When a British spy in Jamaica is killed by a trio of assassins posing as blind men, double oh agent James Bond is sent in to investigate. Immediately under scrutiny from other agents on the island, Bond realises that there’s something far bigger than the death of an agent at work in the Caribbean. As his inquiry progresses Bond hears more and more about a mysterious Chinese scientist named Doctor No who has secluded himself on a small island patrolled by armed guards.
While the template for Bond films hadn’t been fully established – there’s no Q Branch or big opening title sequence – there are certain elements of Dr. No that have continued over the course of the series. Largely set in Jamaica (and with a fair amount of footage shot on location) Dr. No gave 60s audiences a look at a far-flung, exotic location that they’d possibly never seen before, something that’s continued in a series constantly on the lookout for new countries and locations to capture on film. Likewise the main baddie – Chinese scientist Dr No – has a weird, borderline sci-fi, disfigurement (in this case plastic hands capable of crushing steel) that immediately set the tone for the series’ outlandish, larger than life villains. However what’s most familiar about Dr. No for fans of the franchise isn’t its travelogue qualities or outré villain; it’s James Bond himself. The producers may have tinkered with the series formula over the years but Bond largely retains his character traits throughout.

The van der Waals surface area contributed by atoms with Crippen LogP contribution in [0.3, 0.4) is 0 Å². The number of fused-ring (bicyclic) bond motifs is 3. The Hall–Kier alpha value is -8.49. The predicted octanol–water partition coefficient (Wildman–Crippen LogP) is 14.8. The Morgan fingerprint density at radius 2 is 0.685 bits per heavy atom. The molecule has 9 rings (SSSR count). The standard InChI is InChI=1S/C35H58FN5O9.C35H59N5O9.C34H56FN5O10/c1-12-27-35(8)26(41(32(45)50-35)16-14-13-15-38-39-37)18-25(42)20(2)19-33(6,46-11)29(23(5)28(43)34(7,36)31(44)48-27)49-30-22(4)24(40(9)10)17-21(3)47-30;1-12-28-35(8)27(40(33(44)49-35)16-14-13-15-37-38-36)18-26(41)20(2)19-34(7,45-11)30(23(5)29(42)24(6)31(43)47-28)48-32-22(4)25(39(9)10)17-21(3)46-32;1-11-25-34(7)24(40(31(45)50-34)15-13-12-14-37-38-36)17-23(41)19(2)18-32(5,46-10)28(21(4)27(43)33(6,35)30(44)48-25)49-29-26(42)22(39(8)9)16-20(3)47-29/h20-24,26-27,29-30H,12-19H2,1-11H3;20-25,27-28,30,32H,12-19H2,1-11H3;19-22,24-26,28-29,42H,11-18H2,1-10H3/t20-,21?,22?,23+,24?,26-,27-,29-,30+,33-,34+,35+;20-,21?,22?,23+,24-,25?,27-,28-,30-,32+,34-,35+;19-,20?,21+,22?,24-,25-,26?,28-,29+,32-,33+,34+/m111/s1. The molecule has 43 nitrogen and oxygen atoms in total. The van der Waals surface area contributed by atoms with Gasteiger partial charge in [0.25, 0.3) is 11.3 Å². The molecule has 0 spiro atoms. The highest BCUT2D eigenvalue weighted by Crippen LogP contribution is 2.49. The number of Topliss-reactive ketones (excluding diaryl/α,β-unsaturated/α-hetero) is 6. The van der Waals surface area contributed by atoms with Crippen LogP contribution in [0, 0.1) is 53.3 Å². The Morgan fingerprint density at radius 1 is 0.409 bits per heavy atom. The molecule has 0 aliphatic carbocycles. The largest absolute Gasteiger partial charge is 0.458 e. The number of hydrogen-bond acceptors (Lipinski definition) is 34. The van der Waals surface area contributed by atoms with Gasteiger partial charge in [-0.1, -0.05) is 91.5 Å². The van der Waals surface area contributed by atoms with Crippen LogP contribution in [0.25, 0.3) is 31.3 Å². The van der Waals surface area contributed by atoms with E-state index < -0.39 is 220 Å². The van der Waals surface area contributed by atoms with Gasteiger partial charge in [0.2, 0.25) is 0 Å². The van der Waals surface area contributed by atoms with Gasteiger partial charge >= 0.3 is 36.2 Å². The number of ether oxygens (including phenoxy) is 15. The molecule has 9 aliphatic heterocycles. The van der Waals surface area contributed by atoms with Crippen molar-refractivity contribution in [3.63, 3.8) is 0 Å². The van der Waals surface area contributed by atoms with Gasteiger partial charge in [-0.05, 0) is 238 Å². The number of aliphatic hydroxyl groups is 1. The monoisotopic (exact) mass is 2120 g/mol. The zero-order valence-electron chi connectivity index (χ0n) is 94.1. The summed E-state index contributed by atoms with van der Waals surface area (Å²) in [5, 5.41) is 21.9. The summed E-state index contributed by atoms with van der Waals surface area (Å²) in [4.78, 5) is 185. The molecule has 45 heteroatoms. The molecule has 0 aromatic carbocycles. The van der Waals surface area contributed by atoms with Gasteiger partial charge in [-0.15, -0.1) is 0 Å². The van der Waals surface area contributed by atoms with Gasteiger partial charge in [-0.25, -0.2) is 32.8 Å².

In Connery’s hands Bond is elegantly charming and brutally ruthless in equal measure. With a grace and poise during scenes of Bond swanning around fancy casinos that’s matched with his vicious efficiency during fight scenes it’s hard to dispute his widely held status as the best of the Bonds. More so than any of the other actors who have followed in his footsteps, Connery is just as convincing as a well-tailored sophisticate as he is as a trained killer and government operative. Resourceful, capable and acting with confidence and panache, it’s easy to see why audiences in 1962 went wild for the character. It also doesn’t hurt that Connery exudes a primal sexual energy not seen onscreen since Brando in his 50s heyday. Clearly in the intervening years Bond has moved with the times a bit (he hasn’t smoked since the 80s and he’s less prone to smacking women on the arse as well) but at his core he still remains the dangerous, sexy, and dangerously sexy spy that Connery brought us all those years ago.